By Sylvia L. Ramsey
Tom and I scheduled the wedding for the upcoming spring. We wanted to have a church wedding. We reserved the church where we had been attending church. It had a beautiful Gothic-style chapel with stained glass windows.
We did not want to spend a huge amount of money on the wedding, but we wanted it to be special. I began making my plans for the wedding. I printed my own invitations and found a beautiful off-white satin gown. I decided to make my headpiece rather than wear a veil. I made my wedding bouquet and the one for my matron of honor as well as the boutonnieres for the men. Then, I started making the floral arrangements that would be used at the reception. I bargain shopped for everything. By doing this in January and February, I found some great things to use that were marked down. I planned the food for my reception and how I would do it without having it catered.
My wedding day came. My friend was helping me to get ready for the wedding when there was a knock on the door. My soon-to-be-husband was at the door announcing he had to make a quick trip out and would be right back. I asked him why, and he told me that he had left my wedding ring at his house that was 2 1/2 hours away. He was determined to put a ring on my finger, so he purchased a plain gold band until he could retrieve the wedding band he had originally purchased. Today, I wear both. The one he put on my finger that wedding day is very special. I wear it on my ring finger, positioned nearest my heart.
The wedding was beautiful. My older son walked me down the aisle, and Tom’s youngest son was his best man. One friend, who teaches on the campus where I teach, was my matron of honor. The priest who married and the organist also teach there, and the Dean read the scriptures.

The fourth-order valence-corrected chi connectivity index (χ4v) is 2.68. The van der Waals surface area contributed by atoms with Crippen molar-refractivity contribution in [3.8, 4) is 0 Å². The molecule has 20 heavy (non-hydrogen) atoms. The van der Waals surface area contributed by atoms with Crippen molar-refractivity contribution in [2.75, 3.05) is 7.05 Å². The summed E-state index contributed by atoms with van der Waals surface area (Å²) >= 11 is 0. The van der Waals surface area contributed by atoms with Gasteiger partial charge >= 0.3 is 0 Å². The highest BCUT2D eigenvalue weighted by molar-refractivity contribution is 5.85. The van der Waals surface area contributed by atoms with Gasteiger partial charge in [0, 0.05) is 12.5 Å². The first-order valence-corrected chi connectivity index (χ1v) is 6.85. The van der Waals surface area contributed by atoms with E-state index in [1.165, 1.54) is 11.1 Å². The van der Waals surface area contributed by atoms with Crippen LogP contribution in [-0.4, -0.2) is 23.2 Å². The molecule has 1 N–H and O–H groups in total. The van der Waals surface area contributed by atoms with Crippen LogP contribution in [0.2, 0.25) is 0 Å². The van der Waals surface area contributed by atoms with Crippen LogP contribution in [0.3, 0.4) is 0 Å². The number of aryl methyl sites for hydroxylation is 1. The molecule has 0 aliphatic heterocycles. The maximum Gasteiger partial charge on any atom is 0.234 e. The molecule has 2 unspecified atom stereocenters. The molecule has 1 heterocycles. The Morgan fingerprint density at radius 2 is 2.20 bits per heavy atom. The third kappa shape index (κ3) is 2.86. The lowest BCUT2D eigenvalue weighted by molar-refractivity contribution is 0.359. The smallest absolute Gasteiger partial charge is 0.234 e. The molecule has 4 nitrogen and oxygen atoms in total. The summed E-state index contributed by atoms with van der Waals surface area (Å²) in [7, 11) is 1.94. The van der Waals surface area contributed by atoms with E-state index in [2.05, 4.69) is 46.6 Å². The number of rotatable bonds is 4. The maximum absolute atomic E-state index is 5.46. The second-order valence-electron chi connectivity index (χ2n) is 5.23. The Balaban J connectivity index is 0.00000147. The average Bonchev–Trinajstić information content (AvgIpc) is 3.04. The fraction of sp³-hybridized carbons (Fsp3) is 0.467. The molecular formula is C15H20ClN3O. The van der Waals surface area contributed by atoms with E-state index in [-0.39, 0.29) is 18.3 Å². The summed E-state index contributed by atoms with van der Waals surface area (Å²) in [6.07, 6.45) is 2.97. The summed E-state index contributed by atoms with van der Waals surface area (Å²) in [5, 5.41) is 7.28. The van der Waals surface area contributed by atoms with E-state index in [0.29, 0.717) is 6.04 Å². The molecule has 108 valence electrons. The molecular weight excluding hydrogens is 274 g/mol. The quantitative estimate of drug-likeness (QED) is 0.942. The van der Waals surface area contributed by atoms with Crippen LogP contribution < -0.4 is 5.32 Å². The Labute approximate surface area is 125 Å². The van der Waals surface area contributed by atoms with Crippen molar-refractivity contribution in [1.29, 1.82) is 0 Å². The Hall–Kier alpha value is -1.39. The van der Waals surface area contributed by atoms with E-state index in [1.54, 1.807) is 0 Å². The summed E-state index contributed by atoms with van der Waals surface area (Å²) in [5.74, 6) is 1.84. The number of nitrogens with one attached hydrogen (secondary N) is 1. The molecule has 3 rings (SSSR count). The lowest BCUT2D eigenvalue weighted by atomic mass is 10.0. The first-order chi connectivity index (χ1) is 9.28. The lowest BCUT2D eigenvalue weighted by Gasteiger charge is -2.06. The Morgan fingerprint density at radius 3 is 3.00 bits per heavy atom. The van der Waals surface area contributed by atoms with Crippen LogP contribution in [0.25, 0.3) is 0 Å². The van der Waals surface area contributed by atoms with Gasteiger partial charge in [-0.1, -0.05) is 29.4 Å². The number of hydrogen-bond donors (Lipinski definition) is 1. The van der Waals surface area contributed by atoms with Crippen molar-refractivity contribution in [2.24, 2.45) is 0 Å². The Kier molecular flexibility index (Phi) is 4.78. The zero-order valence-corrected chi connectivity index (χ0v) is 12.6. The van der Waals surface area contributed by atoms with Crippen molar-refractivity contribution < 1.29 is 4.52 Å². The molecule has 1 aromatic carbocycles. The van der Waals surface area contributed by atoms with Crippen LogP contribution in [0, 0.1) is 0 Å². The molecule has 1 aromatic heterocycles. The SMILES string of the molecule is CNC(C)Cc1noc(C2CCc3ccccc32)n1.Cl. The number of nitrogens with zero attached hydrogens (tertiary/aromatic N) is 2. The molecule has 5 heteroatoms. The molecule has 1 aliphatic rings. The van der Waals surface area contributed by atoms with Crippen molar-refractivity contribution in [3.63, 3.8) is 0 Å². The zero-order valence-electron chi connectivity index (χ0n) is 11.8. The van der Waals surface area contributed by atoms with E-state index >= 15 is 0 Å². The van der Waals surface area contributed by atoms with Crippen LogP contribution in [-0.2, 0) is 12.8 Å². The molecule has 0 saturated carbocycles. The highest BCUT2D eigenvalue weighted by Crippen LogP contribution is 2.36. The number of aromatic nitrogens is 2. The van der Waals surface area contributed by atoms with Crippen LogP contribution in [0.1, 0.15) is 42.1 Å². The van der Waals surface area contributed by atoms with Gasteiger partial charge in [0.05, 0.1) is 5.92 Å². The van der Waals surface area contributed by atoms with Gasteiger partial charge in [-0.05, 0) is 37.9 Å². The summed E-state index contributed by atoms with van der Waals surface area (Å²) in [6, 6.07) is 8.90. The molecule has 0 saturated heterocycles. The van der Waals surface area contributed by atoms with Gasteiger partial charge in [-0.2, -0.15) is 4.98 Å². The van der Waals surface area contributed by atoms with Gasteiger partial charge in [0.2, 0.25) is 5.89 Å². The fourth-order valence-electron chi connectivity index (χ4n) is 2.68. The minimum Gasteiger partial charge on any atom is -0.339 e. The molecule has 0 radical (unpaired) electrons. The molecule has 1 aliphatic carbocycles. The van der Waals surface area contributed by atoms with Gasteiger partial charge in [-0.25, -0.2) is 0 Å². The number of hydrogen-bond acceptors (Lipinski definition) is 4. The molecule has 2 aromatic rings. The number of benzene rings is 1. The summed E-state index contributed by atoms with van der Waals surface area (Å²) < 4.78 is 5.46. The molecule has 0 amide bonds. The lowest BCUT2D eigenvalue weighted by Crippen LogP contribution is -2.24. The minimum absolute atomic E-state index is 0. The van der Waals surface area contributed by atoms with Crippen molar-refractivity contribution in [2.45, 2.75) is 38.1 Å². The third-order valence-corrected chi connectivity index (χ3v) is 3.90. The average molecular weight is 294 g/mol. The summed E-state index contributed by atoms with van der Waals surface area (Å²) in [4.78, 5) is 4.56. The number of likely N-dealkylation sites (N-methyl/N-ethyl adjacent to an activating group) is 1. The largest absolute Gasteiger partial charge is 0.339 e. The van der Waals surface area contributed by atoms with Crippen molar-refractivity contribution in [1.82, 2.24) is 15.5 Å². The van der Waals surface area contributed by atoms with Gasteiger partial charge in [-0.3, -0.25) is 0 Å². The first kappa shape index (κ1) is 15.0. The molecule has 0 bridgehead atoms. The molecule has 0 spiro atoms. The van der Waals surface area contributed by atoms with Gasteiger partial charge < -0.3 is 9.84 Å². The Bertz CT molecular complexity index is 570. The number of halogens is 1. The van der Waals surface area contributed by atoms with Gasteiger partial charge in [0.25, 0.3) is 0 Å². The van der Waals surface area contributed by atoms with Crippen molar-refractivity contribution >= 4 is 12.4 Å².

We held the reception at a friend’s house, and it was lovely. One of my students who worked for me in the Academic Resource Center had also worked for a caterer and asked to be in charge of our reception. We had spent two days previously getting the food, the drinks and the cake. On the morning of the wedding, he stayed at the house to get the food and refreshments ready. I had no idea what to expect. When we arrived and walked in the door, everything was just gorgeous.
Tom and I began our new life. He came to my house on weekends because he worked out of town and had not yet retired.
My best friend back home called to ask how things were going. We had talked previously about whether or not I would be able to have an intimate relationship after all my surgery, especially since I'd had a radical hysterectomy. The radical hysterectomy involves removal of the uterus, the ovaries, the cervix and the upper part of the vagina. I was worried that part of my life was behind me. I had not been able to find out previously because my first husband was too ill by the time I had my bladder cancer surgery, and our relationship had traveled down a different path.
Once I married Tom, I discovered that all was well. A radical hysterectomy can make sex painful or even impossible because of the shortening of the vagina. Even under the best of circumstances, sex may feel like it did the first few times you ever had sex. Some women may not be able to have fulfilling sex after surgery like mine. It will depend on the extent of the surgery and the health of the person who had it. I was one of the fortunate ones.
"Everything works just fine," I told my friend. But, I added, "It is like the first time." We had a good laugh.
Since then, I have discovered there are many women who have had the same type of surgery and wonder the same thing. When I talk to women or to groups of nurses, I bring up the issue of sex after surgery. I do this is because no one will ask, even though it is a big question lurking. Some women have told me that they wanted to know but were too embarrassed to ask. That's why I continue my mission to share information about bladder cancer with other women.
Check back here to read more from Sylvia. Plus, read more of her story on HealthyWomen.org:
Living With Bladder Cancer
Two Diagnoses, One Couple, One Day: Could it be Possible?
Lots of Questions and No One to Talk To
Preparing for Surgery and Staying Positive
It's Not Leprosy, It's Cancer
My Bladder Cancer Surgery
Recovering from Surgery and Still Struggling to Find Support
Finding Humor in Trying Times
Adjusting to the New Life After Surgery
Achieving a "New Normal"—and Then a Setback
Recovering, Caregiving and Looking for Work
Getting the Word Out to Women About Bladder Cancer
Caregiving and Cancer Awareness: 2 Important Causes
Accepting When It's Time for Hospice
Learning to Let Go
Finding Strength to Say Goodbye
The Funeral: Just Part of the Journey of Losing My Husband
After the Funeral: Work, a Cause and a Social Life
Finding Love After So Much Pain
Learn more about bladder cancer and about Sylvia L. Ramsey, cancer survivor, advocate, author and public speaker, at: www.bladdercancersupport.org, www.authorsden.com/sylvialramsey1 and www.sylvialramsey.com.